Waleed Aly wasn’t the only Logie winner to address Australia’s key social issues in their acceptance speech. Logies Hall of Fame inductee Noni Hazlehurst has made waves since last night with her thoughtful and well-argued acceptance speech calling out sexism, ageism and racism in our society.
From the moment she got on stage, she made her point succinctly and with effortless humour that drove her message home, replying to her opening applause with: “That was interminable, I was nearly too old to play myself!”
She began the speech by explaining why she has always pursued work that encouraged people to feel over the course of her 43-year career, with reference to Malcolm Turnbull’s statement that we ‘cannot be misty-eyed’ about the Manus Island debate.
“I was disturbed this week that a misty-eyed response to a particularly frightful story in the news was deemed inappropriate, and we were exhorted not to feel, not to have empathy, not to love.
“I’ve always tried to find stories that resonated on a human, empathetic level. Projects that existed to encourage people to feel and reflect, and let me tell you, that’s narrowed the field of what I’ve accepted considerably.”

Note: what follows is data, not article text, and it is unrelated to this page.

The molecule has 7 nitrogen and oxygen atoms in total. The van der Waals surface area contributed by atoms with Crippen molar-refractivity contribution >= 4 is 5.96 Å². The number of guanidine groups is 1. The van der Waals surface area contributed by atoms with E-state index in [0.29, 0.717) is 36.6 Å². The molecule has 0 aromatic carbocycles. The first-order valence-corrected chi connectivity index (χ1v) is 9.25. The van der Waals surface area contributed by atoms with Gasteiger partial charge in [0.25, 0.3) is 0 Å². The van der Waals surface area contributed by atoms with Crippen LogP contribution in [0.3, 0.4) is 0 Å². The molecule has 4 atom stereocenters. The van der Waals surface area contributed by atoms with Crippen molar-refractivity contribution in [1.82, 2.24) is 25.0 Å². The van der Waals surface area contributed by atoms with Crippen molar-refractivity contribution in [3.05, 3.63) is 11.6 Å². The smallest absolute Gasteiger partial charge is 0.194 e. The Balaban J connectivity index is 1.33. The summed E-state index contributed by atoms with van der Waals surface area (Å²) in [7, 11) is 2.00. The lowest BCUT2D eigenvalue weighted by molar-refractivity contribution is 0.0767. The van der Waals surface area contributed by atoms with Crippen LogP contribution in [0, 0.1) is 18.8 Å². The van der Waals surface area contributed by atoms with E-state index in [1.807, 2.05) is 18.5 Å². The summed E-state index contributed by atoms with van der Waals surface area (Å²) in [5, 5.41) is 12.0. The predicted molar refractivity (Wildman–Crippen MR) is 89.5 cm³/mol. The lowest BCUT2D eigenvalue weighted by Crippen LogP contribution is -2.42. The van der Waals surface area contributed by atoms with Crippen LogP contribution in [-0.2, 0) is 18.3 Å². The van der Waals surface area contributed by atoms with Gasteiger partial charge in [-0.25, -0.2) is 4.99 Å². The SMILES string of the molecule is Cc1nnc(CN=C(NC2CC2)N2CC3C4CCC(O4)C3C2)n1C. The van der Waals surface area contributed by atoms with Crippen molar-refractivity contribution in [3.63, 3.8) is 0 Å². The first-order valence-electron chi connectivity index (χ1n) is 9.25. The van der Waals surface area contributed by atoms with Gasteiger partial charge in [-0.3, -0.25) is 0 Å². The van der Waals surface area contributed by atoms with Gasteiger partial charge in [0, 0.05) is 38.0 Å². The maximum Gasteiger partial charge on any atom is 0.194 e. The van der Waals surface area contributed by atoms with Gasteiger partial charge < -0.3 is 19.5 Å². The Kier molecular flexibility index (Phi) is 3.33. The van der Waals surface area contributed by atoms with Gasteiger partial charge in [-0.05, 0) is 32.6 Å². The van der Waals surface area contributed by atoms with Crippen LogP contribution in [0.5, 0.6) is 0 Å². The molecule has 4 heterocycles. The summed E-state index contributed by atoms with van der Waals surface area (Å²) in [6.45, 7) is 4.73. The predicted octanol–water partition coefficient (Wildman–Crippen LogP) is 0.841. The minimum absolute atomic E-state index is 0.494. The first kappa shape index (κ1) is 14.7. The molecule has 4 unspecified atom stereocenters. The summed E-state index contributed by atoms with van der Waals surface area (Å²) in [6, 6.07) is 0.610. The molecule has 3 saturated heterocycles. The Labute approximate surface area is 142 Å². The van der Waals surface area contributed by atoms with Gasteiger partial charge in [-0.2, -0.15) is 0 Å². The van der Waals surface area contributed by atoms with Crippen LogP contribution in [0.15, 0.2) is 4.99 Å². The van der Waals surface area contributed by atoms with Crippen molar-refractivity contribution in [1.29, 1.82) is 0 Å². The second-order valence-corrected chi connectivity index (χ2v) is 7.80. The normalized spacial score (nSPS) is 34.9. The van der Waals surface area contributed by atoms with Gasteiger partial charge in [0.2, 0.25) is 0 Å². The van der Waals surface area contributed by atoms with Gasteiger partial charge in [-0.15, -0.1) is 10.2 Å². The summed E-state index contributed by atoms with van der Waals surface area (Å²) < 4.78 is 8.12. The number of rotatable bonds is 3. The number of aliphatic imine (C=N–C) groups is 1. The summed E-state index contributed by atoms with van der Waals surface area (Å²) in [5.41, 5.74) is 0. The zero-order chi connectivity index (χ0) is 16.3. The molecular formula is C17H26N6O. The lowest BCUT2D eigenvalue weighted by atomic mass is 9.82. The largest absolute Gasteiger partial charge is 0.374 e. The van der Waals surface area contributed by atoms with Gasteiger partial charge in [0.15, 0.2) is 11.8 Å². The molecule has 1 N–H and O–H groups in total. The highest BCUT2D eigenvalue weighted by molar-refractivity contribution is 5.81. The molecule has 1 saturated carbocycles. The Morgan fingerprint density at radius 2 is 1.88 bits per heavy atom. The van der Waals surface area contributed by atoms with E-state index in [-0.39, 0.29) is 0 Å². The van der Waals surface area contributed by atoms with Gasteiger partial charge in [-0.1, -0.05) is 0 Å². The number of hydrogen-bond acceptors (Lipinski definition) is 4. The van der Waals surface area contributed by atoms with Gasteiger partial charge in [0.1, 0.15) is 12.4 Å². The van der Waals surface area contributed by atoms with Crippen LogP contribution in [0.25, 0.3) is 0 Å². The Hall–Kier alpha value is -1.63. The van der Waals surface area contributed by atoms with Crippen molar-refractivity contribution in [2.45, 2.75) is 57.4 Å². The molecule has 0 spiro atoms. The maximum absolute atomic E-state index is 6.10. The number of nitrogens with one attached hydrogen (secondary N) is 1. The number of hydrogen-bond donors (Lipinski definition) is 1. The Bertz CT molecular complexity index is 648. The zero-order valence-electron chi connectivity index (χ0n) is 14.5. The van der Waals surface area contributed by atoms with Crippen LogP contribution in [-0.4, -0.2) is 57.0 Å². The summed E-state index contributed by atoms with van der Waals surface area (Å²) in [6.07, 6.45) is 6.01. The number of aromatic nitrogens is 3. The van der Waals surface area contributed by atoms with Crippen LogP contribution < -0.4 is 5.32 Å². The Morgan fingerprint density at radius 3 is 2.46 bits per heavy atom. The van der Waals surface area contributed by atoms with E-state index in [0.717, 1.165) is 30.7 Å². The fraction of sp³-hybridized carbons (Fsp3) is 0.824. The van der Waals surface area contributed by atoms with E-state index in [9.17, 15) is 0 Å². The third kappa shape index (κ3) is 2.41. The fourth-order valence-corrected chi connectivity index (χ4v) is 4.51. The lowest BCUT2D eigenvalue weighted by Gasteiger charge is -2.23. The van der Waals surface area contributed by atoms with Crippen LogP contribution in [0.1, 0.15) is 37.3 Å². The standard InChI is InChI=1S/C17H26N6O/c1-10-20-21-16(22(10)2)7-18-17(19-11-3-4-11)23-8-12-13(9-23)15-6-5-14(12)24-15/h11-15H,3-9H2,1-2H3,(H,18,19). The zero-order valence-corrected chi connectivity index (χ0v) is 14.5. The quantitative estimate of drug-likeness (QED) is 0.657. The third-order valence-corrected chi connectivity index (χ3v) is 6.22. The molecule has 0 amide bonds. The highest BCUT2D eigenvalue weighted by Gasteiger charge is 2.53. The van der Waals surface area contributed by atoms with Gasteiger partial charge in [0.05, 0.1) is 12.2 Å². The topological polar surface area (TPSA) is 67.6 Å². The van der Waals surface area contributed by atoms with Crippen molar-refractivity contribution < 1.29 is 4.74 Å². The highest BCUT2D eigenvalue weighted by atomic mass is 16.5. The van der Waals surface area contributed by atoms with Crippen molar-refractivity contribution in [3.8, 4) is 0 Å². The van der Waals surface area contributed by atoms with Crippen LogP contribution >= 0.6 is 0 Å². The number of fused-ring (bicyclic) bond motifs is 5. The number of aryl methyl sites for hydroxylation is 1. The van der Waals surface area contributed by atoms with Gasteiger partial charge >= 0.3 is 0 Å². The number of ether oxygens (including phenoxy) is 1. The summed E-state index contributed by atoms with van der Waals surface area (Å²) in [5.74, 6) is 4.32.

Renowned for her work in Play School, her controversial and powerful role as a mother who rejects her gay son in Redfern Now, and films like Little Fish, she explained that her successful journey has been due to a combination of luck, hard work, mentoring and learning to be herself.
Though Hazlehurst has moved audiences of all ages, she described starting at Play School in 1978 as a particular learning curve.
“I started to see the world through a pre-schoolers eyes. To see how free and unafraid they are to just be – they haven’t yet been conditioned,” she said.
“But also how frightened and overwhelmed they are… and particularly, how empathetic they are. No child is born a bigot.”
Noni Hazlehurst is only the second woman to be inducted into the Logies Hall of Fame – the other one being Ruth Cracknell in 2001 (known for her work in TV, theatre and film).
“I fear that our hearts are growing cold. The fact that I am only the second woman to be given this honour is merely a reflection of the prevailing zeitgeist.”
She called out those who questioned Waleed Aly and Lee Lin Chin’s nomination for the Gold Logie as evidence that we are all living under a ‘cloud of negativity’ that divides us against our fellow human beings. But she believes things are changing, comparing social change to a ‘glacier’ that one must either ride, or fall underneath. She ended her speech with a powerful message of hope.
“There are plenty of vigorous advocates for the cause of division, I’m a vigorous advocate for unity.”
You can watch the full speech here: